Referral information for health services providers

A guide for who, when and how to refer Aboriginal and Torres Strait Islander clients to Hearing Australia. We provide government-funded hearing services for Aboriginal and Torres Strait Islander children and adults in urban, regional and remote communities^.


Who are we and what do we do?
We work with health and early childhood services to provide community-based Hearing Assessment Program - Early Ears (HAP-EE) hearing assessments to Aboriginal & Torres Strait Islander children who have not started full-time school. 

For children and adults with ongoing hearing impairment, we provide services in-community and at our centres including:

  • counselling and guidance to support listening and communication

  • regular review of hearing and communication needs

  • selecting, fitting and helping people make good use of hearing devices

  • ongoing clinical care and device repair services

We also provide upskilling and awareness-raising, including through telehealth.

Who and when to refer to Hearing Australia?
 Access the factsheet here 


Ask: ‘Are you having trouble hearing?’

Refer if the answer is ‘yes’.
Many adults will be able to access government funded services, including:

  • Adults over the age of 50 or who are Community Development Program participants

  • Pension card holders (age, disability, single parent)

  • Most Veterans

  • National Disability Insurance Scheme (NDIS) participants with hearing needs in their plan

 
Refer children and young adults, from birth to and including 25 years, when:
Priority appointments are provided when:

  • The child/young adult has been diagnosed with permanent hearing loss in one or both ears. This includes sensorineural hearing loss and absent ear canals;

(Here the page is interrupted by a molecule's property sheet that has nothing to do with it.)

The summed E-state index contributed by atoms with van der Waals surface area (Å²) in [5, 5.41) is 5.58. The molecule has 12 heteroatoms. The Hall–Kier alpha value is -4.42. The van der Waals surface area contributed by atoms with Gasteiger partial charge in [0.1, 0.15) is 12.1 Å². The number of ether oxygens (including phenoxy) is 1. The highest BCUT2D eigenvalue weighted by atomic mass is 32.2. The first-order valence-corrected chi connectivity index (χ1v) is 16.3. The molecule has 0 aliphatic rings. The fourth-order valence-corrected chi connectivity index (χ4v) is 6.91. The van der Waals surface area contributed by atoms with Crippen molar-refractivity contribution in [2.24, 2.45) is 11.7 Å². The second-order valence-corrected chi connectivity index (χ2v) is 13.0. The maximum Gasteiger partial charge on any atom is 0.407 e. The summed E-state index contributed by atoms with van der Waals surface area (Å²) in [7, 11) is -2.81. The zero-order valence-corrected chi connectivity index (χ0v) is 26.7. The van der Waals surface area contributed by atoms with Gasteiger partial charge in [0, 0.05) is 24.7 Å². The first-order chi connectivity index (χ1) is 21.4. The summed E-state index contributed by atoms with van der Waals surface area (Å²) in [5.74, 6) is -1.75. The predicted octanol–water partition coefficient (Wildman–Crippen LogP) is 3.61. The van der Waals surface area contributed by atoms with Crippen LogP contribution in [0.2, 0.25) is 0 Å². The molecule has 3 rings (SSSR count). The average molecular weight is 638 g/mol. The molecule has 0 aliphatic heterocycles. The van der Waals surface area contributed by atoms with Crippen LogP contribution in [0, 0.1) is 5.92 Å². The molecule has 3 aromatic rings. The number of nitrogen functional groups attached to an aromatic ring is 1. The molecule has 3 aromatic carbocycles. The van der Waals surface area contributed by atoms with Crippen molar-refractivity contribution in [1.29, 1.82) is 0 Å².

• The child passed newborn hearing screening, has risk factors (see below) for hearing loss and parent/carer believe their hearing is deteriorating;

  • The child is aged 0-6 years and has PLUM* results that show their listening skills are ‘not yet on track’


Risk factors for childhood hearing loss

  • Family history of permanent hearing loss in childhood

  • Bacterial meningitis

  • Chemotherapy

  • Syndromes related to hearing loss

  • Serious head injury

  • Cytomegalovirus (CMV) during pregnancy

  • Extracorporeal membrane oxygenation (ECMO) after birth.


*The PLUM and HATS checklists
The PLUM and HATS checklists are new, simple screening tools that health workers and early childhood educators can use to check listening and communication skills development in children aged 5 years and younger. The PLUM and HATS have been validated for Aboriginal and Torres Strait Islander children. For more information visit plumandhats.nal.gov.au or ask us about these tools.

The HAP-EE Program
The Hearing Assessment Program – Early Ears (HAP-EE) is a community-based hearing assessment and referral program for 0-6 year old Aboriginal and Torres Strait Islander children who have not started full time school. The program includes upskilling for health and early childhood services. HAP-EE programs are established at the invitation of interested communities and/or health or early childhood services in urban, regional and remote locations.
For enquiries about the HAP-EE program, email hapee@hearing.com.au

Recommendations for good hearing health practice
Hearing loss can be present at birth, but for many children it occurs later in early childhood. To ensure hearing loss is identified and remediated early, please follow these recommendations:

  1. Check baby’s newborn hearing screening results and whether follow up testing took place, if required.

  2. Check baby’s ear health frequently, especially in their first two years: look in ears with an otoscope and check middle ear function with appropriate tympanometry from 2 months of age.

  3. Check baby’s listening and communication skills regularly: from 6 months of age use the PLUM and HATS checklists to guide this conversation.

  4. Use the Otitis Media Guidelines for Aboriginal and Torres Strait Islander Children (download phone app or use desktop version http://www.otitismediaguidelines.com) or appropriate local guidelines.

  5. Referral to Hearing Australia may be made in conjunction with referral to Ear Nose and Throat services.


How to refer?
To refer, or to discuss referral, call us on 131 797 or speak with your visiting Hearing Australia audiologist.
 






^Conditions apply under the Australian Government Hearing Services Program.